August 1, 2012
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Maricopa County air-quality officials told Sun City activists there is little the agency can do to block the Salt River Pima-Maricopa Indian Community from opening a new sand and gravel mine along the Agua Fria River. The Arizona Republic reports that the activists have been vocal since the tribe released plans to mine a 240-acre county island that straddles the Agua Fria between Youngtown and El Mirage. No timeline has been released, but the tribe says it wants to be prepared for when the sand and gravel market picks back up. The permitting manager for the county told activists that, if the applicant can comply with regulations, the agency is required to issue a permit. The activist group, led by Youngtown Mayor Mike LeVault, has hired an environmental attorney to fight the mine. “We’re going to do everything we can to delay and derail this project,” Levault told the newspaper. Steve Trussell, executive director of the Arizona Rock Products Association, noted that there is great demand for materials, and materials in the Agua Fria are a “world class resource.” He also underscored the tribe’s record for responsible mining.
In a recent column, Sacramento Bee columnist Dan Walters lamented the condition of the state’s infrastructure and its spending priorities. “While the bullet train debate rages in the Capitol and in the media, everyone is ignoring a far more pressing transportation issue — the deterioration of highways and roads that most Californians use every day and that were once considered to be the finest such network in the world,” he wrote. A report issued by the California Transportation Commission said the state needs to spend $538.1 billion over the next decade, but can count on less than half that amount. “It’s a negative factor in California’s economic competitiveness, and it’s a headache for millions of motorists,” he wrote of the road system that ranks as worst in the nation for congestion and second worst for pavement conditions. “Why do we tolerate it?” he asked.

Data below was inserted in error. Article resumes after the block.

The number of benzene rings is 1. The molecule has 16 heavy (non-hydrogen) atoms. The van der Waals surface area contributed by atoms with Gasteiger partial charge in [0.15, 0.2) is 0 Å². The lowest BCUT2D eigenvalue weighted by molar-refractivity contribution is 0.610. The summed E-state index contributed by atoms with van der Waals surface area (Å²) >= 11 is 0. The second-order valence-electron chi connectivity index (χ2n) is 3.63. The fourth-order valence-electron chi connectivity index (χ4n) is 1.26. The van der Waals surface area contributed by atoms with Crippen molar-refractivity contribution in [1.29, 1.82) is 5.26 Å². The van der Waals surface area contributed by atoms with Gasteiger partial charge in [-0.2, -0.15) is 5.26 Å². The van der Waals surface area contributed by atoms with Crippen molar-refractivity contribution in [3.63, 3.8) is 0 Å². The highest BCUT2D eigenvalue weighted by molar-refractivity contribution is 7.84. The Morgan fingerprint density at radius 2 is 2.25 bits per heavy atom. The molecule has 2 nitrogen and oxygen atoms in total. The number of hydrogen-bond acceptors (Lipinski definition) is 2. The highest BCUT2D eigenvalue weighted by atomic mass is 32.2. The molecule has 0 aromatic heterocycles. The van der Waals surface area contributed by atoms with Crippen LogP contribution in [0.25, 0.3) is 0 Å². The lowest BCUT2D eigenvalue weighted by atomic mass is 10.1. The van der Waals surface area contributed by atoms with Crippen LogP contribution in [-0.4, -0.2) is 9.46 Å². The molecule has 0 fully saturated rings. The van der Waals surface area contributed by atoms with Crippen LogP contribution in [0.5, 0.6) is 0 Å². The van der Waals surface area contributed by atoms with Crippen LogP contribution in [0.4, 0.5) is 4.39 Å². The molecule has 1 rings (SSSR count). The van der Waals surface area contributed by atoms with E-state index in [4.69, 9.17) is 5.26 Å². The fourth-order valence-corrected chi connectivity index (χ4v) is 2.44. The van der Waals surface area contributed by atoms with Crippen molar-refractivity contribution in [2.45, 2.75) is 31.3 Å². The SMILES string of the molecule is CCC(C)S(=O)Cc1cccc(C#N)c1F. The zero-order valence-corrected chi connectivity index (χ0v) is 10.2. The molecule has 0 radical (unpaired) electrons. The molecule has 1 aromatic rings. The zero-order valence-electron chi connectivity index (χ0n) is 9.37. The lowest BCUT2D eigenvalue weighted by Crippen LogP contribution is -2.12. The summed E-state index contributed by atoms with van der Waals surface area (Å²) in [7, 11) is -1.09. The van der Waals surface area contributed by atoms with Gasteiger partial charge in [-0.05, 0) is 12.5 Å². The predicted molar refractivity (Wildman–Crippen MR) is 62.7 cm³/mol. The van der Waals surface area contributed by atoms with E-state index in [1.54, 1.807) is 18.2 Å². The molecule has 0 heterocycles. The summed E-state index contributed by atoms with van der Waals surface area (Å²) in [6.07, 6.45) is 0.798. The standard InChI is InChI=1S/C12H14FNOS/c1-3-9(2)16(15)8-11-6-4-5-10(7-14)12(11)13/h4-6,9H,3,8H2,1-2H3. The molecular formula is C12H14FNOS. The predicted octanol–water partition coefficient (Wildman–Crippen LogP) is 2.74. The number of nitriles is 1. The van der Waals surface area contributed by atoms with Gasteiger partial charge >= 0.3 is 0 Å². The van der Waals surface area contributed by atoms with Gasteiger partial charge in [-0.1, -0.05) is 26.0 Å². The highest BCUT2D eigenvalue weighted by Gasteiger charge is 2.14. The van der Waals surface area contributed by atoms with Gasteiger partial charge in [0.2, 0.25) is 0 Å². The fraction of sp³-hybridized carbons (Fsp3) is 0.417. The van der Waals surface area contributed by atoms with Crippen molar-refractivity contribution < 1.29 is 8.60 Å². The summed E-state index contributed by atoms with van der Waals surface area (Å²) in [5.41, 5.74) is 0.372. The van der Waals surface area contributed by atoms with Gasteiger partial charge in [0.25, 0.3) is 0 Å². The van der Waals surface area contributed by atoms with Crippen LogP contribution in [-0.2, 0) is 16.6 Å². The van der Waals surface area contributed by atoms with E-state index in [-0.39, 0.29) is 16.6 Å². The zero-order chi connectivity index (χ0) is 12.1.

Fairmount Materials’ Wedron Silica sand operation earned the Community Relations Award from the Illinois Association of Aggregate Producers (IAAP) for its outstanding community involvement in the region. According to IAAP, Wedron’s employees took part in regular activities that represent the company’s sustainable development mission of people, planet, and prosperity. “We are grateful to be part of such a great community, so we give back to the residents and organizations in the Wedron area whenever we can,” said Becky Andrews, Illinois Regional Sustainable Development Coordinator for Fairmount Materials. “The entire team at the Wedron facility makes giving back an everyday priority.”